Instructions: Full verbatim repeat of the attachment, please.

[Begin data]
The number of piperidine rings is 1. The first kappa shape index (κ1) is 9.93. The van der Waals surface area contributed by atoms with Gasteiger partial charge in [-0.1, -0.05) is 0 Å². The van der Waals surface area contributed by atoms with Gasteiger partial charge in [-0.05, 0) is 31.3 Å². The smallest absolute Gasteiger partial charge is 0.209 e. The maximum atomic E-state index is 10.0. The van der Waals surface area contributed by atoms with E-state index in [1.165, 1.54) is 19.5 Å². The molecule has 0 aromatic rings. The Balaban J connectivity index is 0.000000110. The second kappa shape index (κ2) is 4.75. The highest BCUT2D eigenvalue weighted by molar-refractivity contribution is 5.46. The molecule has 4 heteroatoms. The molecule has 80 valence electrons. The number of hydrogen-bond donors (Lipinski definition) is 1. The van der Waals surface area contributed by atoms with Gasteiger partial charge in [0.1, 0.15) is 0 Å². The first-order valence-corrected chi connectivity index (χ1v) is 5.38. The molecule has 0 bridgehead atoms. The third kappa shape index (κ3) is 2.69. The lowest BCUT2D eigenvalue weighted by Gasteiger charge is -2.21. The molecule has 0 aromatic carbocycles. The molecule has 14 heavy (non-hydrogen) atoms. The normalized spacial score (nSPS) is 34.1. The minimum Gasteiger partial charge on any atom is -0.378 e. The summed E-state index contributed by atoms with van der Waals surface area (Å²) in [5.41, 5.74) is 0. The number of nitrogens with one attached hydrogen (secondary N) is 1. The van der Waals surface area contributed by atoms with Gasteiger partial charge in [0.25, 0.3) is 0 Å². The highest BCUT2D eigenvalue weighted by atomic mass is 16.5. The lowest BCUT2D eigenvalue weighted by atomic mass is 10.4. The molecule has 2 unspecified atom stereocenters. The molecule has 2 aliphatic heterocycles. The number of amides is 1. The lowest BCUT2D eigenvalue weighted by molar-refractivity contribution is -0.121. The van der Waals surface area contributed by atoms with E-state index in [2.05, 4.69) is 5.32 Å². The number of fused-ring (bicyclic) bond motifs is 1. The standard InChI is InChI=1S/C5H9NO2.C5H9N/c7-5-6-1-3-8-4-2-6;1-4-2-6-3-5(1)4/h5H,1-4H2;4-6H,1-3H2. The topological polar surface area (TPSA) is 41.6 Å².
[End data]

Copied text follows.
The number of piperidine rings is 1. The first kappa shape index (κ1) is 9.93. The van der Waals surface area contributed by atoms with Gasteiger partial charge in [-0.1, -0.05) is 0 Å². The van der Waals surface area contributed by atoms with Gasteiger partial charge in [-0.05, 0) is 31.3 Å². The smallest absolute Gasteiger partial charge is 0.209 e. The maximum atomic E-state index is 10.0. The van der Waals surface area contributed by atoms with E-state index in [1.165, 1.54) is 19.5 Å². The molecule has 0 aromatic rings. The Balaban J connectivity index is 0.000000110. The second kappa shape index (κ2) is 4.75. The highest BCUT2D eigenvalue weighted by molar-refractivity contribution is 5.46. The molecule has 4 heteroatoms. The molecule has 80 valence electrons. The number of hydrogen-bond donors (Lipinski definition) is 1. The van der Waals surface area contributed by atoms with Gasteiger partial charge in [0.1, 0.15) is 0 Å². The first-order valence-corrected chi connectivity index (χ1v) is 5.38. The molecule has 0 bridgehead atoms. The third kappa shape index (κ3) is 2.69. The lowest BCUT2D eigenvalue weighted by Gasteiger charge is -2.21. The molecule has 0 aromatic carbocycles. The molecule has 14 heavy (non-hydrogen) atoms. The normalized spacial score (nSPS) is 34.1. The minimum Gasteiger partial charge on any atom is -0.378 e. The summed E-state index contributed by atoms with van der Waals surface area (Å²) in [5.41, 5.74) is 0. The number of nitrogens with one attached hydrogen (secondary N) is 1. The van der Waals surface area contributed by atoms with Gasteiger partial charge in [0.25, 0.3) is 0 Å². The highest BCUT2D eigenvalue weighted by atomic mass is 16.5. The lowest BCUT2D eigenvalue weighted by atomic mass is 10.4. The molecule has 2 unspecified atom stereocenters. The molecule has 2 aliphatic heterocycles. The number of amides is 1. The lowest BCUT2D eigenvalue weighted by molar-refractivity contribution is -0.121. The van der Waals surface area contributed by atoms with E-state index in [2.05, 4.69) is 5.32 Å². The number of fused-ring (bicyclic) bond motifs is 1. The standard InChI is InChI=1S/C5H9NO2.C5H9N/c7-5-6-1-3-8-4-2-6;1-4-2-6-3-5(1)4/h5H,1-4H2;4-6H,1-3H2. The topological polar surface area (TPSA) is 41.6 Å².